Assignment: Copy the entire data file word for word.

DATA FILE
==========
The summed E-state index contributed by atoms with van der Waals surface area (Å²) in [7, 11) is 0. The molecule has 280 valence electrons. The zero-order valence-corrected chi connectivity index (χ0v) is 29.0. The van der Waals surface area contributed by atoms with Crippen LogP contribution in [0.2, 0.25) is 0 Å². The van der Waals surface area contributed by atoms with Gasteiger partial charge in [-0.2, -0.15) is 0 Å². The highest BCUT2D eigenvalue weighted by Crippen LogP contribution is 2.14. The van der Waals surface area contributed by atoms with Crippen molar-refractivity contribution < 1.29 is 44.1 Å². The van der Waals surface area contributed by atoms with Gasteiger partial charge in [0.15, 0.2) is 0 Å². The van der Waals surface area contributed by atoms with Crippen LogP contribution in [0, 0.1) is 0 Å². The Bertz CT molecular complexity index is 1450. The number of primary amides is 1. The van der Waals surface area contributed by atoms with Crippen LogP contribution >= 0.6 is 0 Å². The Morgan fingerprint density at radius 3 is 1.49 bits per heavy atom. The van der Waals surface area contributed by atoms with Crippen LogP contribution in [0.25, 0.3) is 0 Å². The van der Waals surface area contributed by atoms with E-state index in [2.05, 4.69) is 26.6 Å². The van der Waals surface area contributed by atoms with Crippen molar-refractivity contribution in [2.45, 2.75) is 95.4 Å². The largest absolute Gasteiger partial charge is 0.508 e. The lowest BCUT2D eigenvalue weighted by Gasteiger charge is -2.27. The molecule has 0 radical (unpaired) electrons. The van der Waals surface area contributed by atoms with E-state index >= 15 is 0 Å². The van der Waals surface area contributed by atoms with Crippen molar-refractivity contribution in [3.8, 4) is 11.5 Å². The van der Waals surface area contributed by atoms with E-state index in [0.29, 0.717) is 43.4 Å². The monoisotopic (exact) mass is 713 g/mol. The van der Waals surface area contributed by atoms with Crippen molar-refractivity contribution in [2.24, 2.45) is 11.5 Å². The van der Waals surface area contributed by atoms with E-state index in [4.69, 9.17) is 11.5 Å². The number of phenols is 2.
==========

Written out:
The summed E-state index contributed by atoms with van der Waals surface area (Å²) in [7, 11) is 0. The molecule has 280 valence electrons. The zero-order valence-corrected chi connectivity index (χ0v) is 29.0. The van der Waals surface area contributed by atoms with Crippen LogP contribution in [0.2, 0.25) is 0 Å². The van der Waals surface area contributed by atoms with Gasteiger partial charge in [-0.2, -0.15) is 0 Å². The highest BCUT2D eigenvalue weighted by Crippen LogP contribution is 2.14. The van der Waals surface area contributed by atoms with Crippen molar-refractivity contribution < 1.29 is 44.1 Å². The van der Waals surface area contributed by atoms with Gasteiger partial charge in [0.15, 0.2) is 0 Å². The van der Waals surface area contributed by atoms with Crippen LogP contribution in [0, 0.1) is 0 Å². The Bertz CT molecular complexity index is 1450. The number of primary amides is 1. The van der Waals surface area contributed by atoms with Crippen LogP contribution >= 0.6 is 0 Å². The Morgan fingerprint density at radius 3 is 1.49 bits per heavy atom. The van der Waals surface area contributed by atoms with Crippen LogP contribution in [0.25, 0.3) is 0 Å². The van der Waals surface area contributed by atoms with E-state index in [2.05, 4.69) is 26.6 Å². The van der Waals surface area contributed by atoms with Crippen molar-refractivity contribution in [2.45, 2.75) is 95.4 Å². The largest absolute Gasteiger partial charge is 0.508 e. The lowest BCUT2D eigenvalue weighted by Gasteiger charge is -2.27. The molecule has 0 radical (unpaired) electrons. The van der Waals surface area contributed by atoms with E-state index >= 15 is 0 Å². The van der Waals surface area contributed by atoms with Crippen molar-refractivity contribution in [3.8, 4) is 11.5 Å². The van der Waals surface area contributed by atoms with E-state index in [0.29, 0.717) is 43.4 Å². The monoisotopic (exact) mass is 713 g/mol. The van der Waals surface area contributed by atoms with Crippen molar-refractivity contribution in [2.24, 2.45) is 11.5 Å². The van der Waals surface area contributed by atoms with E-state index in [4.69, 9.17) is 11.5 Å². The number of phenols is 2.